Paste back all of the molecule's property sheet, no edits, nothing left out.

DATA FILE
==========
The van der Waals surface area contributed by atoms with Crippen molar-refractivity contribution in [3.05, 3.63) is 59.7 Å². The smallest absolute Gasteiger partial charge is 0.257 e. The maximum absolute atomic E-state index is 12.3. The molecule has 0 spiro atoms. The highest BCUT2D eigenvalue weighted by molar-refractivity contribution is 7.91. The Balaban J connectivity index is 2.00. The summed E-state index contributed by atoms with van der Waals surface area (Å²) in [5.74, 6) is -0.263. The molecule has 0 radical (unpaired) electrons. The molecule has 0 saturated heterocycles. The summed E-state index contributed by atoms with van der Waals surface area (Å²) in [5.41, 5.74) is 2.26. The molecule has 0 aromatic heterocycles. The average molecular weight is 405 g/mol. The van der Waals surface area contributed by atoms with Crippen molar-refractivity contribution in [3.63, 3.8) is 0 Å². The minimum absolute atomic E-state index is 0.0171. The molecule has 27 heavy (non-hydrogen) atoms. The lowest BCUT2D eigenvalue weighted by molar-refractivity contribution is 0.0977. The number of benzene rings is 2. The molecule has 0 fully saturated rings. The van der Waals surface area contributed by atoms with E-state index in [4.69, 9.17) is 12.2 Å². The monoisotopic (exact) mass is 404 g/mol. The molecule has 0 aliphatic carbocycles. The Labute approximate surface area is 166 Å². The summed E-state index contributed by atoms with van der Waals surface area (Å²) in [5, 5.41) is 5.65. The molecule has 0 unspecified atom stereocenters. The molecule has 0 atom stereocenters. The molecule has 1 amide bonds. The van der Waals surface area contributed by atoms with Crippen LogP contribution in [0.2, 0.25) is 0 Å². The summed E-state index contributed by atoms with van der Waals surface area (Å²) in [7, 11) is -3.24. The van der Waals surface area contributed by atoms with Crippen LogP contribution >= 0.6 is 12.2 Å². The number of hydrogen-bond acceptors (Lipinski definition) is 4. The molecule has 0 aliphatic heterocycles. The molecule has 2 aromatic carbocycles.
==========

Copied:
The van der Waals surface area contributed by atoms with Crippen molar-refractivity contribution in [3.05, 3.63) is 59.7 Å². The smallest absolute Gasteiger partial charge is 0.257 e. The maximum absolute atomic E-state index is 12.3. The molecule has 0 spiro atoms. The highest BCUT2D eigenvalue weighted by molar-refractivity contribution is 7.91. The Balaban J connectivity index is 2.00. The summed E-state index contributed by atoms with van der Waals surface area (Å²) in [5.74, 6) is -0.263. The molecule has 0 radical (unpaired) electrons. The molecule has 0 saturated heterocycles. The summed E-state index contributed by atoms with van der Waals surface area (Å²) in [5.41, 5.74) is 2.26. The molecule has 0 aromatic heterocycles. The average molecular weight is 405 g/mol. The van der Waals surface area contributed by atoms with Crippen molar-refractivity contribution in [3.63, 3.8) is 0 Å². The minimum absolute atomic E-state index is 0.0171. The molecule has 27 heavy (non-hydrogen) atoms. The lowest BCUT2D eigenvalue weighted by molar-refractivity contribution is 0.0977. The number of benzene rings is 2. The molecule has 0 fully saturated rings. The van der Waals surface area contributed by atoms with E-state index in [4.69, 9.17) is 12.2 Å². The monoisotopic (exact) mass is 404 g/mol. The molecule has 0 aliphatic carbocycles. The Labute approximate surface area is 166 Å². The summed E-state index contributed by atoms with van der Waals surface area (Å²) in [5, 5.41) is 5.65. The molecule has 0 unspecified atom stereocenters. The molecule has 0 atom stereocenters. The molecule has 1 amide bonds. The van der Waals surface area contributed by atoms with Crippen LogP contribution in [0.2, 0.25) is 0 Å². The summed E-state index contributed by atoms with van der Waals surface area (Å²) in [7, 11) is -3.24. The van der Waals surface area contributed by atoms with Crippen LogP contribution >= 0.6 is 12.2 Å². The number of hydrogen-bond acceptors (Lipinski definition) is 4. The molecule has 0 aliphatic heterocycles. The molecule has 2 aromatic carbocycles.